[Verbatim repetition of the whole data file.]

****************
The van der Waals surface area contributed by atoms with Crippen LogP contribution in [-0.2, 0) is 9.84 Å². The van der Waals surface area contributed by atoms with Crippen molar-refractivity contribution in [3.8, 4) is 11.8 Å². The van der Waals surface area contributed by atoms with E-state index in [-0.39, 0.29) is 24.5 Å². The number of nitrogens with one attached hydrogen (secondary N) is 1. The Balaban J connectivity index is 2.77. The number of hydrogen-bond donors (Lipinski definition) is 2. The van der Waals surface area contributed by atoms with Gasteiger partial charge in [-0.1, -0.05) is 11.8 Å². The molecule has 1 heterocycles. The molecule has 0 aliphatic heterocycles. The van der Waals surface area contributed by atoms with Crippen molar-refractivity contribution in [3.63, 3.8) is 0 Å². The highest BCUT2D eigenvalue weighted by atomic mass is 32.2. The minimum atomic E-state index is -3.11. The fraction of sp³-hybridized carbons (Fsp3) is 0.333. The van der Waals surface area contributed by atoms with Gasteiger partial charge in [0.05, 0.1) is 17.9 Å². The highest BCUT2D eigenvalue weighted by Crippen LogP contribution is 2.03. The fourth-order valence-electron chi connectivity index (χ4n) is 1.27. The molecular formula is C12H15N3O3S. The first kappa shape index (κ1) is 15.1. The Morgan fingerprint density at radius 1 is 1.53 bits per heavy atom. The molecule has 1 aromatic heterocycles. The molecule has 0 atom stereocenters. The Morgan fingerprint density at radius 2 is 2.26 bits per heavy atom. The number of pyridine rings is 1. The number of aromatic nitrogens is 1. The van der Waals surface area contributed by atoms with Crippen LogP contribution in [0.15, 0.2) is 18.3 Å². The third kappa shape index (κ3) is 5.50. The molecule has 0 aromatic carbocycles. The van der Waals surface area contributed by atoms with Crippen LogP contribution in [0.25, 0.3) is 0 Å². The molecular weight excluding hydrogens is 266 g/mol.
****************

The van der Waals surface area contributed by atoms with Crippen LogP contribution in [-0.2, 0) is 9.84 Å². The van der Waals surface area contributed by atoms with Crippen molar-refractivity contribution in [3.8, 4) is 11.8 Å². The van der Waals surface area contributed by atoms with E-state index in [-0.39, 0.29) is 24.5 Å². The number of nitrogens with one attached hydrogen (secondary N) is 1. The Balaban J connectivity index is 2.77. The number of hydrogen-bond donors (Lipinski definition) is 2. The van der Waals surface area contributed by atoms with Gasteiger partial charge in [-0.1, -0.05) is 11.8 Å². The molecule has 1 heterocycles. The molecule has 0 aliphatic heterocycles. The van der Waals surface area contributed by atoms with Crippen molar-refractivity contribution in [3.63, 3.8) is 0 Å². The highest BCUT2D eigenvalue weighted by atomic mass is 32.2. The minimum atomic E-state index is -3.11. The fraction of sp³-hybridized carbons (Fsp3) is 0.333. The van der Waals surface area contributed by atoms with Gasteiger partial charge in [0.05, 0.1) is 17.9 Å². The highest BCUT2D eigenvalue weighted by Crippen LogP contribution is 2.03. The fourth-order valence-electron chi connectivity index (χ4n) is 1.27. The molecular formula is C12H15N3O3S. The first kappa shape index (κ1) is 15.1. The Morgan fingerprint density at radius 1 is 1.53 bits per heavy atom. The molecule has 1 aromatic heterocycles. The molecule has 0 atom stereocenters. The Morgan fingerprint density at radius 2 is 2.26 bits per heavy atom. The number of pyridine rings is 1. The number of aromatic nitrogens is 1. The van der Waals surface area contributed by atoms with Crippen LogP contribution in [0.15, 0.2) is 18.3 Å². The third kappa shape index (κ3) is 5.50. The molecule has 0 aromatic carbocycles. The van der Waals surface area contributed by atoms with Crippen LogP contribution in [0.25, 0.3) is 0 Å². The molecular weight excluding hydrogens is 266 g/mol.